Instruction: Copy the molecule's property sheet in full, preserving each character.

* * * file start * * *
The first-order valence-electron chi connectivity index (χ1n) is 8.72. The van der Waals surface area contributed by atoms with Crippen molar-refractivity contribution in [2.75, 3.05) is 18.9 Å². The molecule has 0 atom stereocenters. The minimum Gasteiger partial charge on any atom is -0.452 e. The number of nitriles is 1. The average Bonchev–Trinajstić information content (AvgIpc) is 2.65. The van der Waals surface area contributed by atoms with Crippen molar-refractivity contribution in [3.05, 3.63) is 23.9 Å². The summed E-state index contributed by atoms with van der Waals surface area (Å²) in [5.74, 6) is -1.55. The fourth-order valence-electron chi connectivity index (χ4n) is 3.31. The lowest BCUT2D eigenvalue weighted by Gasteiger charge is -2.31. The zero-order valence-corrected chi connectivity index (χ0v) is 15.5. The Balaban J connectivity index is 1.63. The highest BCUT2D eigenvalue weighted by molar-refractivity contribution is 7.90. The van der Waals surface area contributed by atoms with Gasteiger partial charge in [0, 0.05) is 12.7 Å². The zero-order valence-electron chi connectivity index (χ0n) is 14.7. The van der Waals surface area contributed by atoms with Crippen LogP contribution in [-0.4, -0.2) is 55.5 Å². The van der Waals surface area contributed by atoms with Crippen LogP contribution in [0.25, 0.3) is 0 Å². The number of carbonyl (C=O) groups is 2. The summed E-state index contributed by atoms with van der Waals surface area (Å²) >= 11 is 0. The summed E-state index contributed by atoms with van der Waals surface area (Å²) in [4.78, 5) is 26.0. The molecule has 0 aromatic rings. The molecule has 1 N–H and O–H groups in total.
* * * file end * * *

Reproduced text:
The first-order valence-electron chi connectivity index (χ1n) is 8.72. The van der Waals surface area contributed by atoms with Crippen molar-refractivity contribution in [2.75, 3.05) is 18.9 Å². The molecule has 0 atom stereocenters. The minimum Gasteiger partial charge on any atom is -0.452 e. The number of nitriles is 1. The average Bonchev–Trinajstić information content (AvgIpc) is 2.65. The van der Waals surface area contributed by atoms with Crippen molar-refractivity contribution in [3.05, 3.63) is 23.9 Å². The summed E-state index contributed by atoms with van der Waals surface area (Å²) in [5.74, 6) is -1.55. The fourth-order valence-electron chi connectivity index (χ4n) is 3.31. The lowest BCUT2D eigenvalue weighted by Gasteiger charge is -2.31. The zero-order valence-corrected chi connectivity index (χ0v) is 15.5. The Balaban J connectivity index is 1.63. The highest BCUT2D eigenvalue weighted by molar-refractivity contribution is 7.90. The van der Waals surface area contributed by atoms with Gasteiger partial charge in [0, 0.05) is 12.7 Å². The zero-order valence-electron chi connectivity index (χ0n) is 14.7. The van der Waals surface area contributed by atoms with Crippen LogP contribution in [-0.4, -0.2) is 55.5 Å². The van der Waals surface area contributed by atoms with Crippen LogP contribution in [0.25, 0.3) is 0 Å². The number of carbonyl (C=O) groups is 2. The summed E-state index contributed by atoms with van der Waals surface area (Å²) >= 11 is 0. The summed E-state index contributed by atoms with van der Waals surface area (Å²) in [4.78, 5) is 26.0. The molecule has 0 aromatic rings. The molecule has 1 N–H and O–H groups in total.